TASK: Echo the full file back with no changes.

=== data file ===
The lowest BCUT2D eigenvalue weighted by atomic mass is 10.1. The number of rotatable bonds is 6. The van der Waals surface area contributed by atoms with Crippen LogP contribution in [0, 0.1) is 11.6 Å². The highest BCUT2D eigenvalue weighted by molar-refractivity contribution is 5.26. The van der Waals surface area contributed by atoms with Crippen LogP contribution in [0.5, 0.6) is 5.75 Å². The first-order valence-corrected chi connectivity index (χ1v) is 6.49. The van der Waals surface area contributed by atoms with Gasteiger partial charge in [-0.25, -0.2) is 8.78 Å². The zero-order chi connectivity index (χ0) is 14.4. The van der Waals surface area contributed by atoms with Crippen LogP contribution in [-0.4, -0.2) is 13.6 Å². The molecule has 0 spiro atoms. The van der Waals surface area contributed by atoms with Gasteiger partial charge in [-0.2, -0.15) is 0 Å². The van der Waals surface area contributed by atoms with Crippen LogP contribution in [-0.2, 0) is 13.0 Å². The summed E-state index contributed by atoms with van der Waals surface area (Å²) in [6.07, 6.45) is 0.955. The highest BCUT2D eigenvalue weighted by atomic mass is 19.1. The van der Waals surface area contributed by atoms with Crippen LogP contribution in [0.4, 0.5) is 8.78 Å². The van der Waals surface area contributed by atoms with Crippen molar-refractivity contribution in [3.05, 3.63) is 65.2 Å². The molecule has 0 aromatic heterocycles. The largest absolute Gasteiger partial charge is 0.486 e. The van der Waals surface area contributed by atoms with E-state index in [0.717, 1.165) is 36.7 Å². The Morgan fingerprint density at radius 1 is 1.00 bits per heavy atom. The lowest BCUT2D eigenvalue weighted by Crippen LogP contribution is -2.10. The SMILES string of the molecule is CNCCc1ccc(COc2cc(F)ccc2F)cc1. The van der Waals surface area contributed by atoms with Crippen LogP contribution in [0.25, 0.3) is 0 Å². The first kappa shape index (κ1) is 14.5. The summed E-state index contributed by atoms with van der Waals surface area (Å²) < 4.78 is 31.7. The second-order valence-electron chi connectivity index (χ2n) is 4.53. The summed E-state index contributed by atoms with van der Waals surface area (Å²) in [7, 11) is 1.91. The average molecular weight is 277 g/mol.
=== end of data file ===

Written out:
The lowest BCUT2D eigenvalue weighted by atomic mass is 10.1. The number of rotatable bonds is 6. The van der Waals surface area contributed by atoms with Crippen LogP contribution in [0, 0.1) is 11.6 Å². The highest BCUT2D eigenvalue weighted by molar-refractivity contribution is 5.26. The van der Waals surface area contributed by atoms with Crippen LogP contribution in [0.5, 0.6) is 5.75 Å². The first-order valence-corrected chi connectivity index (χ1v) is 6.49. The van der Waals surface area contributed by atoms with Gasteiger partial charge in [-0.25, -0.2) is 8.78 Å². The zero-order chi connectivity index (χ0) is 14.4. The van der Waals surface area contributed by atoms with Crippen LogP contribution in [-0.4, -0.2) is 13.6 Å². The molecule has 0 spiro atoms. The van der Waals surface area contributed by atoms with Gasteiger partial charge in [-0.2, -0.15) is 0 Å². The van der Waals surface area contributed by atoms with Crippen LogP contribution in [-0.2, 0) is 13.0 Å². The summed E-state index contributed by atoms with van der Waals surface area (Å²) in [6.07, 6.45) is 0.955. The highest BCUT2D eigenvalue weighted by atomic mass is 19.1. The van der Waals surface area contributed by atoms with Crippen LogP contribution in [0.4, 0.5) is 8.78 Å². The van der Waals surface area contributed by atoms with Crippen molar-refractivity contribution in [3.05, 3.63) is 65.2 Å². The molecule has 0 aromatic heterocycles. The largest absolute Gasteiger partial charge is 0.486 e. The van der Waals surface area contributed by atoms with E-state index in [0.717, 1.165) is 36.7 Å². The Morgan fingerprint density at radius 1 is 1.00 bits per heavy atom. The lowest BCUT2D eigenvalue weighted by Crippen LogP contribution is -2.10. The SMILES string of the molecule is CNCCc1ccc(COc2cc(F)ccc2F)cc1. The van der Waals surface area contributed by atoms with Crippen LogP contribution in [0.25, 0.3) is 0 Å². The first kappa shape index (κ1) is 14.5. The summed E-state index contributed by atoms with van der Waals surface area (Å²) < 4.78 is 31.7. The second-order valence-electron chi connectivity index (χ2n) is 4.53. The summed E-state index contributed by atoms with van der Waals surface area (Å²) in [7, 11) is 1.91. The average molecular weight is 277 g/mol.